Saturday, 16 January 2016

A Clever New System For Any High-Tech Modern Office...

An illustration of why some top bosses should listen to their junior staff.


This article gives credit to a brilliant system found in some offices...
I hope this week I don't sound like a technophobic old fogey going on about how great things were in the olden days, because I'm a big fan of modern technology and I totally appreciate the benefits that computers and electronic stuff bring to the world.  However, a recent incident at work highlighted that sometimes it's possible to make the mistake of 'technologising' things just for the sake of it.

To set the scene, at the company where I work we have a computerised 'work allocation system' whereby whenever you take a phone call, you take the details and then log into the system to allocate the task to the person who does that particular job.

One day I had a phone call from someone who wanted some forms sent out, so what I would normally do was log into the system, go through a couple of menus, try to decide which department the task would come under, write up a message and instructions of which forms needed to be sent out, then log back out of that menu, and then finally go back into a different menu so that I could allocate the job to the person who's responsibility it was to send out the relevant forms.

In this case it was a task that the office junior does and he sits opposite me, so after I hung up I mentioned to him that I was going to allocate him a job.  However, that day he was having problems with his system and he therefore couldn't get into his job queue, so he was unable to open the task I was about to allocate him.


This prompted an office discussion of how we could potentially solve the problem of his system being down and various alternative suggestions were contemplated such as logging in from other computers, giving IT a call to look into the issue, or postponing the task, etc.  However, in the midst of these discussions the office junior came up with an old-fashioned but clever and ingenious solution of his own...

"You could just write it down on a piece of paper."

This prompted a few moments of silence in the office as our brains ticked over and we slowly contemplated his radical suggestion.  Until finally it dawned on us all...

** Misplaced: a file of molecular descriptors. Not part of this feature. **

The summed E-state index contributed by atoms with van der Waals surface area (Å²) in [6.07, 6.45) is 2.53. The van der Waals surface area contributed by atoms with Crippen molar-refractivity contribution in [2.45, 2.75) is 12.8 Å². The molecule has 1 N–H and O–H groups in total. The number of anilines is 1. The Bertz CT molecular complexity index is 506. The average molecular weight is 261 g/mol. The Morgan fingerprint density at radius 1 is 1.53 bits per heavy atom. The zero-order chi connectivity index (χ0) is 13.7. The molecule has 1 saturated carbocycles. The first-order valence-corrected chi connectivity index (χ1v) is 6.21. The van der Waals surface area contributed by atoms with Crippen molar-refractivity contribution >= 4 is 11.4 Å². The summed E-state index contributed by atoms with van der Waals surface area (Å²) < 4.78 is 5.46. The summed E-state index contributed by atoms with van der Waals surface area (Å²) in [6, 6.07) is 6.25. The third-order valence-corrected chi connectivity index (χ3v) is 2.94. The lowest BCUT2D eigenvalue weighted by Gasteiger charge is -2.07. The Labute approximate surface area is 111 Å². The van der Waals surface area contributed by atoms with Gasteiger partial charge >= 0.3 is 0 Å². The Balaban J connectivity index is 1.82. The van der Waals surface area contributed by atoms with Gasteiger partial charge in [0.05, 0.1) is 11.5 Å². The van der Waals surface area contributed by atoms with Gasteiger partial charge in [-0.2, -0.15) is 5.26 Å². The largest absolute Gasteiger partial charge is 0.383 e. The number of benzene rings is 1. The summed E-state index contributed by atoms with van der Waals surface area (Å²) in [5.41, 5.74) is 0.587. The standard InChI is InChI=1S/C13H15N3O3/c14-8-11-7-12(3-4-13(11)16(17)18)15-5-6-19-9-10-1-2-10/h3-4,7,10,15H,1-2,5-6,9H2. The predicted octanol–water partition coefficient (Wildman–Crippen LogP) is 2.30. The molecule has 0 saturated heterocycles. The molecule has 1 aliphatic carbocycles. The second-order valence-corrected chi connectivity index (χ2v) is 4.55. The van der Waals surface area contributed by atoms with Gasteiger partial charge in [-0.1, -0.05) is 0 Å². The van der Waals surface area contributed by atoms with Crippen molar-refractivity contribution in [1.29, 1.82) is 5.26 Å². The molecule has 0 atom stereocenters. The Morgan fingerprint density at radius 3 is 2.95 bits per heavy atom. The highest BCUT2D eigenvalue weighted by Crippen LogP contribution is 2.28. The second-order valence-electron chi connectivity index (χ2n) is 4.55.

"Hmm ... write it down, you say?  On a piece of paper?  Hmm, yes ... that might just work."

At this point I couldn't help letting out a gormless chuckle at how completely ridiculous the whole system was.  The company have spent thousands of pounds on a cutting edge top of the range computer system for allocating work, when a far simpler and much quicker system already exists.  And what's more, this alternative system costs only a fraction of the price of this new 'technologised' expensive top of the range system.

"Just write it down on a piece of paper!"

So that was what I did!  In fact as it turned out I had already written the task down on a piece of paper when I took the call, so all I did was hand the piece of paper across to the office junior and the whole process took me approximately five seconds!

A tricky decision for a boss to make.
Whereas if I had used the work allocation system I would have had to log into the system, go through a couple of menus, try to decide which department the task comes under (before eventually just sticking it under 'general'), ask around to find out which option to click, try another option when the first option doesn't work, eventually find the right option and finally get into the correct screen, then write up a message and instructions of which duplicate forms need to be sent out, then log back out of that menu, and then finally log back into a different menu so that I could allocate the job to the person whose responsibility it was to send out the duplicate forms.  Simple!

In all seriousness, if I had used the work allocation system then the whole laborious process would definitely have taken a lot more than five seconds!

Anyway, the office junior's clever and time-saving suggestion brought a chuckle to my face and highlighted just how completely ridiculously clueless some of the 'higher level' bosses at some companies are.  Over the years I've been lucky enough to work for a lot of excellent 'middle level' bosses, but once you get higher up the chain I have to say that unfortunately in some cases common sense seems to go out of the window.

So if any 'higher level' bosses happen to reading this article and you're currently considering purchasing an expensive new computer system for your department, before you go ahead and sign on the dotted line, my advice would be ask the office junior if he or she has got any alternative suggestions, and you might just find that they come up with an ingenious idea which could potentially save the company thousands of pounds.

Such as 'just write it on a piece of paper'!


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About The Author

The 'How To Save The World' books
by Charles Fudgemuffin
Charles Fudgemuffin is the author of the alien comedy 'How To Save The World' books which are available for Kindle from Amazon.  The first book in the series is available from the following link:
How To Save The World: An Alien Comedy

As with all Kindle books, you can also download a free sample of the first few chapters.

Please note, the 'How To Save The World' books contain material suitable for ages 18+ and are not recommended for prudes or squares.